The Singaporean Bell Curve God hates me.

Yeah, you heard me.
Yeah, you heard me.

Singapore is known for being an academically rigorous country.  School here is very competitive, and only the top of the top make it to the public universities like NUS.  Before I came here, I was warned about what I was getting myself into.  Warnings ranged from “Be prepared to adjust to an academically challenging education system” to “Are you crazy?!  You’re willingly going to university in ASIA to study Science?!”.

But hey, I thought, I’m a Scholar, right?  How bad could it possibly be?

At first, it doesn’t seem all that different from back home.  We go to lecture, take notes, review said notes after class, do some readings, write up lab reports, etc.  Material-wise, it isn’t that much harder than what we’re used to.  They go a little faster, and they expect us to remember a lot more from our foundation courses than most of my profs back home ever did.  They don’t have office hours, and you’re mostly expected to figure out the answers to your own questions.  But all in all, it’s not so terrible.

And then we hit midterm season.

My friend once compared Singaporean exams to being blind-sided by an armoured truck while running up a down-escalator when you’re running 10 minutes late for the most important interview of your life.

And I’ve got to say, she pretty much nailed it.

I hate to sound like a petulant 4-year-old who didn’t get her way, but exams here are hard.  And I don’t say this lightly.  If you don’t know me, you at least know the kind of grades we need to get into and stay in Scholar’s Electives, and the calibre of work that we’re used to.  I promise you, this isn’t the rant of a bitter, slacker exchange student (or maybe it is…).

It isn’t just the amount of detail they expect you to remember—although it is incredibly impressive how much students here can retain—or even the higher level thinking that they demand—which I swear sometimes feels like having to relate…two things that have nothing to do with each other while making it sound academic and totally convincing.  No, it’s having to do all that in a very limited time span which makes it borderline impossible.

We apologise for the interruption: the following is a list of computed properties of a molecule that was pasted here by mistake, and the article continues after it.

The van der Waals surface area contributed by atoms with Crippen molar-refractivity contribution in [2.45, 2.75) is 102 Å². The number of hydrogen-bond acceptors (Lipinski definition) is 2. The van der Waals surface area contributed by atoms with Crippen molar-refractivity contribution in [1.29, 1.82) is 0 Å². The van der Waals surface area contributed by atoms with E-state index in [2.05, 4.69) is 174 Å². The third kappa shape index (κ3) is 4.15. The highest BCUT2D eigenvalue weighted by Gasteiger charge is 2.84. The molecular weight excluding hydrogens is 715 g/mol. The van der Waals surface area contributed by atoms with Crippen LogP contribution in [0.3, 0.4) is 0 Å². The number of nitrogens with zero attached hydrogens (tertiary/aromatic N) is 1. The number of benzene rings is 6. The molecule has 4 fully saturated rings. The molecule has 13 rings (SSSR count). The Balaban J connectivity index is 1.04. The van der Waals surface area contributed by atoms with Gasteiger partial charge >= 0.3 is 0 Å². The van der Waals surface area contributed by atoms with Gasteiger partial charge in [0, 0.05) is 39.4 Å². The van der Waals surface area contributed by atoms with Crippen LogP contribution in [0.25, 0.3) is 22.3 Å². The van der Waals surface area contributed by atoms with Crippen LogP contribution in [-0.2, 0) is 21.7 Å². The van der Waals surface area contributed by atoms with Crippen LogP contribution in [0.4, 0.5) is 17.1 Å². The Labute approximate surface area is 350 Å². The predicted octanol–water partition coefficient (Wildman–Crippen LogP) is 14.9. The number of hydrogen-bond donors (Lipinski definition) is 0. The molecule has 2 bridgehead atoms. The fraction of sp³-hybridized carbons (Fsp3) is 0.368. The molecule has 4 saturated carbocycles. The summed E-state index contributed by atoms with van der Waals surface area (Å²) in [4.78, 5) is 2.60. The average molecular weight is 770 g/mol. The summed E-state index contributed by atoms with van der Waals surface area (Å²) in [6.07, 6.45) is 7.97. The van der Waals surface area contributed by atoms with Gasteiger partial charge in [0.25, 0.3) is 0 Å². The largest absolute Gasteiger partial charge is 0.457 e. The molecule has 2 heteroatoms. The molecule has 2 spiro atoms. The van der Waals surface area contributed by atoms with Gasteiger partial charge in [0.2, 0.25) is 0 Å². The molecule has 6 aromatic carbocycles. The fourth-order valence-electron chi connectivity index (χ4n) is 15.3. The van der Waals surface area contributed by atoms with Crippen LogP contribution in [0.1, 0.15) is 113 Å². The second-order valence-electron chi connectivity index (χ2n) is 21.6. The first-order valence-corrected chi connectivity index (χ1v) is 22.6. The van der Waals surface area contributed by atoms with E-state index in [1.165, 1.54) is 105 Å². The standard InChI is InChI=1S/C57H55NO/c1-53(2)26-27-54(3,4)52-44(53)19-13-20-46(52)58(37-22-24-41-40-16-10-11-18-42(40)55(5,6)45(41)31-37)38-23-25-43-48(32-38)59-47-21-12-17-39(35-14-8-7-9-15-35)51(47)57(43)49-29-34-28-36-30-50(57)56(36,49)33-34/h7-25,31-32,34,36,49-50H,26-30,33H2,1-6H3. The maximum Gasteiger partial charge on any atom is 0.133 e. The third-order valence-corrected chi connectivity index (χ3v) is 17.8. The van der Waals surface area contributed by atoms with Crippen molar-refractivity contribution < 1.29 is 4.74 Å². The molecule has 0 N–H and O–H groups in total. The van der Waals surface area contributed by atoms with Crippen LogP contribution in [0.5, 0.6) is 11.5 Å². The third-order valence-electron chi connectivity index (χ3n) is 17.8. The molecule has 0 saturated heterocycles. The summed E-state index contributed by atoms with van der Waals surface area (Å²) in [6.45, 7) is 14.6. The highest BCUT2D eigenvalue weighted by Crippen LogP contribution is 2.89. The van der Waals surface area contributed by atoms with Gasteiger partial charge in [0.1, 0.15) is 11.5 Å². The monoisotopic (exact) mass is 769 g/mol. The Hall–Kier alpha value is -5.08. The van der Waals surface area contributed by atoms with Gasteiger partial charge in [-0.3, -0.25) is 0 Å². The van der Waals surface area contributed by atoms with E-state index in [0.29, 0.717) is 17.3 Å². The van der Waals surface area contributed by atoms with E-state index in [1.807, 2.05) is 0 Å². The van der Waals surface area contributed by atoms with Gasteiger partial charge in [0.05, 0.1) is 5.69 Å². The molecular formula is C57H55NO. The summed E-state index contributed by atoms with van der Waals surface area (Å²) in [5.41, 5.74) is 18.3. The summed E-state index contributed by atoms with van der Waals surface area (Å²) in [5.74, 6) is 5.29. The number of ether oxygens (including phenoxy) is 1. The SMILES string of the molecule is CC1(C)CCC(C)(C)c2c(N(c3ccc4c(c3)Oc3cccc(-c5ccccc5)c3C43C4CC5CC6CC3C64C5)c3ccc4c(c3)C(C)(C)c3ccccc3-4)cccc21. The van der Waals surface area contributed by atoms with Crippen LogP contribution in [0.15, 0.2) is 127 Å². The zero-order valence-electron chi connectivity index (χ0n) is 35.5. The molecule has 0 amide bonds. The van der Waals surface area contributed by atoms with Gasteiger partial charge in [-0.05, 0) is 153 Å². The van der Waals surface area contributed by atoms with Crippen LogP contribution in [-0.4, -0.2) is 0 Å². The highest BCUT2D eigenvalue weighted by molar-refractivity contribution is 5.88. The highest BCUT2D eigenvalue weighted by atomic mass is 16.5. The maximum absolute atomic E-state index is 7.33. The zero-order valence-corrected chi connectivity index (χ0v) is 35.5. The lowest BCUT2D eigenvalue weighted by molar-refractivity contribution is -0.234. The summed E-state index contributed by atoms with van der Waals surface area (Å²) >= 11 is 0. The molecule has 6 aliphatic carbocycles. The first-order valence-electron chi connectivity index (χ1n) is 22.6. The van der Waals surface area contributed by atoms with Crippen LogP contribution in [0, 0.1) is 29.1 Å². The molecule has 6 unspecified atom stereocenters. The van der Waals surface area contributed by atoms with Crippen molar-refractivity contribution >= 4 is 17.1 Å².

Exams at NUS:  memorize everything, know how to apply anything to the most obscure of situations, and write as though a serial killer were chasing the tip of your pen across the page.

Now, I know it sounds like I’m exaggerating.  But I assure you, if you were here, you’d feel the same way.  Case in point:  my Fundamental Pharmacology final exam was two hours long.  We needed to know the names, mechanisms, signaling pathways, side effects, and contraindications of 160 different drugs.  The exam consisted of:  128 multiple choice questions with negative marking (and no, I don’t mean -0.25 if you get one wrong.  I’m talking full-out minus one mark if you aren’t right.) PLUS three long essays.  And when I say long, I mean long.  Like we’re-going-to-give-you-three-separate-10-page-booklets, please-include-diagrams, there-are-five-parts-to-this-question long.  And maybe if I weren’t used to school back home it wouldn’t have been so bad.  I mean, most profs at UWO would have given us 2 hours just for 128 multiple choice questions without the negative marking.  …right?

So that’s what exams are like.  They’re a little stressful.  In a why-am-I-doing-this-can-I-drop-out-of-school kind of way.  But wait!  There’s more.

See, NUS relies heavily on the bell curve.  So it doesn’t matter how well you actually did on the exam.  What matters is how well you did in relation to everyone else.  And remember how I said only the best students get into the big public universities here?  Yup, so “everyone else” just happens to be a bunch of very smart, very hard-working, genius students.  A professor once told us that typically, the difference between an ‘A’ and a ‘C’ on his final exam was 4 marks.  FOUR marks.  To say things are competitive here would be the understatement of the year.

So how do students here cope?  Realistically, they’ve gotten used to it.  It’s what school has always been like for them—sink or swim, adapt or get weeded out—from primary school to secondary school to junior college to university.  Less seriously, they pray to the Bell Curve God.  After every exam.  He even has a Facebook page.

My problem?  The Bell Curve God hates me.

No really.

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